When I was in grad school, the most significant development in the historiography of Modern Britain (aside from the whole New Social History stuff that was going on in the 70s) was the revelation about Ultra. Winterbotham's 'The Ultra Secret' came out in 1974, just as I was moving into the Ph.D. program and, as my mentor said, it would require all of World War II history to be re-written. It did. I've been able to keep up with a lot of that rewriting, and when I was teaching Combined Studies, I go When I was in grad school, the most significant development in the historiography of Modern Britain (aside from the whole New Social History stuff that was going on in the 70s) was the revelation about Ultra. Winterbotham's 'The Ultra Secret' came out in 1974, just as I was moving into the Ph.D. program and, as my mentor said, it would require all of World War II history to be re-written. It did. I've been able to keep up with a lot of that rewriting, and when I was teaching Combined Studies, I got to do a lecture on 'The Secret War: How Smart People Won World War II'. I focused mainly on the campaigns in Africa and the Battle of Britain, Operation Bodyguard and so forth, and one area that I needed more reading in has always been the Battle of the Atlantic. 'Blackett's War' fills in a lot of that gap, but it does even more, some it crucially important. When I read those early books on Ultra and Hut 6 and so on, there is left an impression that the scientific community simply slid comfortably into place alongside everyone else who was fighting the war. This book makes it clear that that wasn't the case. In my reading about the war, there have been a few people I have consistently found to be in the wrong place at that time. This book seems to confirm my suspicions about them, about the fact that they seemed to be more interested in their own reputations, their own narrow interests (service-related and otherwise), and their own positions. Now this excludes obvious villains like Doenitz and Raeder on the German side, whose concerns were obviously opposed to the Allies. The first was 'Bomber' Harris, who seemed most concerned about knocking down buildings in Germany, to leave no two stones standing together. His refusal, in the first instance, to support Air Marshall Dowding during the Battle of Britain is followed up by his refusal to provide long-range aircraft to support the anti-submarine campaign of the Battle of the Atlantic. Then there is Lord Cherwell. I first ran into him in 'The Mare's Nest' by David Irving (1964, well before the 'Hitler's War' David Irving) when Cherwell in presented as the man who most resisted evidence of the existence of the V-weapon projects late in the war. Here Cherwell is the nemesis of Blackett and his allies, who are seeking to properly use the information coming from Ultra intercepts in the anti-submarine campaign, and whose main goal seems to be nothing more than to maintain his position as Churchill's pet scientist. Finally, Admiral Ernest King, who consistently resisted the use of aircraft and large surface ships to hunt the submarines in the Atlantic. The point is clearly made that these men were not evil or even bad. They were simply selfish, or closed-minded, or merely narrow in their views of the problems they were dealing with. 'Blackett's War' is a book that needs to be read in order to understand the fundamental problems of getting military services, in wartime, to work with the most undisciplined minds conceivable. How do you get those two differently motivated and organised people to work together? How do you get them to deal with, first of all, the simple problems that throwing them together in a life-or-death situation raises?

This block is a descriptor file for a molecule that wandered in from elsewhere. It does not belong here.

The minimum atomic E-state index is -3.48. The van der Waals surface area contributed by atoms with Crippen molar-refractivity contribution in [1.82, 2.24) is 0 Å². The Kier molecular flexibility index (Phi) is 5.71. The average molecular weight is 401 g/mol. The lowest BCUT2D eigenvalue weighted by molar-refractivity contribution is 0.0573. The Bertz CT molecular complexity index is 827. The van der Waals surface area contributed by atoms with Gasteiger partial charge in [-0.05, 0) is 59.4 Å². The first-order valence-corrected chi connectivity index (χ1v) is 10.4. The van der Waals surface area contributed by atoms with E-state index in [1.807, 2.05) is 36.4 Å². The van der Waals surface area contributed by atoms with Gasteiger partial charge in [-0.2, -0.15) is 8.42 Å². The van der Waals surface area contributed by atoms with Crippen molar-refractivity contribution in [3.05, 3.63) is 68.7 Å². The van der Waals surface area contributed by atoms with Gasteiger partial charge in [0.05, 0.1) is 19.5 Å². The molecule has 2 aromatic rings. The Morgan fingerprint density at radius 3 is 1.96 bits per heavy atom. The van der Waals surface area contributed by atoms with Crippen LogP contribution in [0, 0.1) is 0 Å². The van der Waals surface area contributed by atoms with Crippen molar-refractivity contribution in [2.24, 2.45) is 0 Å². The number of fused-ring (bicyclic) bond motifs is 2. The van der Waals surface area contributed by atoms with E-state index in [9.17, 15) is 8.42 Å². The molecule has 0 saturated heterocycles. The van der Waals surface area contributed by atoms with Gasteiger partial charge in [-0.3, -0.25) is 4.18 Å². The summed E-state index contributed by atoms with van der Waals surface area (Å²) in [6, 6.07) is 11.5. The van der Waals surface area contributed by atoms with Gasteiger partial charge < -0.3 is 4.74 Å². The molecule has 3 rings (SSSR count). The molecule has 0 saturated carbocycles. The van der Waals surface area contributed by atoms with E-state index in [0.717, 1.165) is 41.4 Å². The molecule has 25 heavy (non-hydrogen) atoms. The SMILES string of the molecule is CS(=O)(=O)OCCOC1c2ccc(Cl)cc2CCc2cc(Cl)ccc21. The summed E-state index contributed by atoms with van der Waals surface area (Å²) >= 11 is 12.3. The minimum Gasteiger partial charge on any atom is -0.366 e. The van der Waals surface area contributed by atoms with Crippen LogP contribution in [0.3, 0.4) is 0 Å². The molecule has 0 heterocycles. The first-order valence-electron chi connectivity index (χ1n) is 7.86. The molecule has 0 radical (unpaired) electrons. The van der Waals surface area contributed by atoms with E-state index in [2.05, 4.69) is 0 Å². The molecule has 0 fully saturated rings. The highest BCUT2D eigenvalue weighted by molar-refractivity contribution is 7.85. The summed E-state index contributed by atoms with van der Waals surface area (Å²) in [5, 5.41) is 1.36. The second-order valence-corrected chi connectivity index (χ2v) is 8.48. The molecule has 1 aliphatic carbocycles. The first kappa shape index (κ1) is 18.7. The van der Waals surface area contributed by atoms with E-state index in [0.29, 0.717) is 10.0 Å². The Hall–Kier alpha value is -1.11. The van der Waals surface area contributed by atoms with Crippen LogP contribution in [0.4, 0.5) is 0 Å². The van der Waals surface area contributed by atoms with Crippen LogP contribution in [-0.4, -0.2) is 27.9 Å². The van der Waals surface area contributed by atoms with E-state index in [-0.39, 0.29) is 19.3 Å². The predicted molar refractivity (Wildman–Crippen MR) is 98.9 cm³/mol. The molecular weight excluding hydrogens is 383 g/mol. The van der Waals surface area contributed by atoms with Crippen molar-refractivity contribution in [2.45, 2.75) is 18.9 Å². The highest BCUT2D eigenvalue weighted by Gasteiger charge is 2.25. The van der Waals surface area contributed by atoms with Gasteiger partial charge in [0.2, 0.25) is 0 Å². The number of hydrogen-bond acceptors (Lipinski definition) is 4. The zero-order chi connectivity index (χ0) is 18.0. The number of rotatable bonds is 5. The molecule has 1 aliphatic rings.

5. 4 out of 5

    Maria

    The Nazi U-boats devastated Allied shipping during the war. It took a combined effort of convoys, air patrols, statistical analysis, scientific theory and military application to win the war of the Atlantic. Budiansky examines the key personalities and persistent challenges of this Allied effort. Why I started this book: I'm on an audio roll and so I downloaded a title from my vast professional reading list. Why I finished it: Fascinating look at the profitability of probability in real life situa The Nazi U-boats devastated Allied shipping during the war. It took a combined effort of convoys, air patrols, statistical analysis, scientific theory and military application to win the war of the Atlantic. Budiansky examines the key personalities and persistent challenges of this Allied effort. Why I started this book: I'm on an audio roll and so I downloaded a title from my vast professional reading list. Why I finished it: Fascinating look at the profitability of probability in real life situations. I wish that my statistics teacher had known about this... I might have cared more about the class.

  6. 4 out of 5

    Lynn Pribus